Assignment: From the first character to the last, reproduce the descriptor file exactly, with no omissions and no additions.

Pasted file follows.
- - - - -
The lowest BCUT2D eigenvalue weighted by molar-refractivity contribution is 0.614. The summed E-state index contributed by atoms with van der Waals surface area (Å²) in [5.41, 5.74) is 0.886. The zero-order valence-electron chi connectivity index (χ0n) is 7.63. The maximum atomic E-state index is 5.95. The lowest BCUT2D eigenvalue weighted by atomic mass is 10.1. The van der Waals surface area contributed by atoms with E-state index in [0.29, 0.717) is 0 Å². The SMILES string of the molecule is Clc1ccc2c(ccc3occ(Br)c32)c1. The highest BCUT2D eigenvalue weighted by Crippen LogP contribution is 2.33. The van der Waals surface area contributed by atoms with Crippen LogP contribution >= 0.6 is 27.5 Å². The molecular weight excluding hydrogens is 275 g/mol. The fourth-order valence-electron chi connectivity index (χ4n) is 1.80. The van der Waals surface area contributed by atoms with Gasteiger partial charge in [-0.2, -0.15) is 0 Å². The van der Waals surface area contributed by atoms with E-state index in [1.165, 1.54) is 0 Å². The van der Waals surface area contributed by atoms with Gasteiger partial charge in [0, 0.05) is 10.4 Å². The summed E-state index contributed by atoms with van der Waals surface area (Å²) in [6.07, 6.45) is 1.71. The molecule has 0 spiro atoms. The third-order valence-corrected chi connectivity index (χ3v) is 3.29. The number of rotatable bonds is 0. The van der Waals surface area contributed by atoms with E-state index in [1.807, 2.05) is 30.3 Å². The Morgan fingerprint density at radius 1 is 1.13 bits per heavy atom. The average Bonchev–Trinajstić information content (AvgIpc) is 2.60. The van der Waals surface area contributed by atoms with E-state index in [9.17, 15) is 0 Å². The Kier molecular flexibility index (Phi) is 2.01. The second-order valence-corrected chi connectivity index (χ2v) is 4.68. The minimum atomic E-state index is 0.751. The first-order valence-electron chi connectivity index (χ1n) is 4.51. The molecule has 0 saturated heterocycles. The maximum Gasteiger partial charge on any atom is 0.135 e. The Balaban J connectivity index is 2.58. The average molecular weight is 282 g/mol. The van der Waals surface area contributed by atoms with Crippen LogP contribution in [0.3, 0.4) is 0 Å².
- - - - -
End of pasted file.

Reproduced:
The lowest BCUT2D eigenvalue weighted by molar-refractivity contribution is 0.614. The summed E-state index contributed by atoms with van der Waals surface area (Å²) in [5.41, 5.74) is 0.886. The zero-order valence-electron chi connectivity index (χ0n) is 7.63. The maximum atomic E-state index is 5.95. The lowest BCUT2D eigenvalue weighted by atomic mass is 10.1. The van der Waals surface area contributed by atoms with E-state index in [0.29, 0.717) is 0 Å². The SMILES string of the molecule is Clc1ccc2c(ccc3occ(Br)c32)c1. The highest BCUT2D eigenvalue weighted by Crippen LogP contribution is 2.33. The van der Waals surface area contributed by atoms with Crippen LogP contribution >= 0.6 is 27.5 Å². The molecular weight excluding hydrogens is 275 g/mol. The fourth-order valence-electron chi connectivity index (χ4n) is 1.80. The van der Waals surface area contributed by atoms with Gasteiger partial charge in [-0.2, -0.15) is 0 Å². The van der Waals surface area contributed by atoms with E-state index in [1.165, 1.54) is 0 Å². The van der Waals surface area contributed by atoms with Gasteiger partial charge in [0, 0.05) is 10.4 Å². The summed E-state index contributed by atoms with van der Waals surface area (Å²) in [6.07, 6.45) is 1.71. The molecule has 0 spiro atoms. The third-order valence-corrected chi connectivity index (χ3v) is 3.29. The number of rotatable bonds is 0. The van der Waals surface area contributed by atoms with E-state index in [1.807, 2.05) is 30.3 Å². The Morgan fingerprint density at radius 1 is 1.13 bits per heavy atom. The average Bonchev–Trinajstić information content (AvgIpc) is 2.60. The van der Waals surface area contributed by atoms with E-state index in [9.17, 15) is 0 Å². The Kier molecular flexibility index (Phi) is 2.01. The second-order valence-corrected chi connectivity index (χ2v) is 4.68. The minimum atomic E-state index is 0.751. The first-order valence-electron chi connectivity index (χ1n) is 4.51. The molecule has 0 saturated heterocycles. The maximum Gasteiger partial charge on any atom is 0.135 e. The Balaban J connectivity index is 2.58. The average molecular weight is 282 g/mol. The van der Waals surface area contributed by atoms with Crippen LogP contribution in [0.3, 0.4) is 0 Å².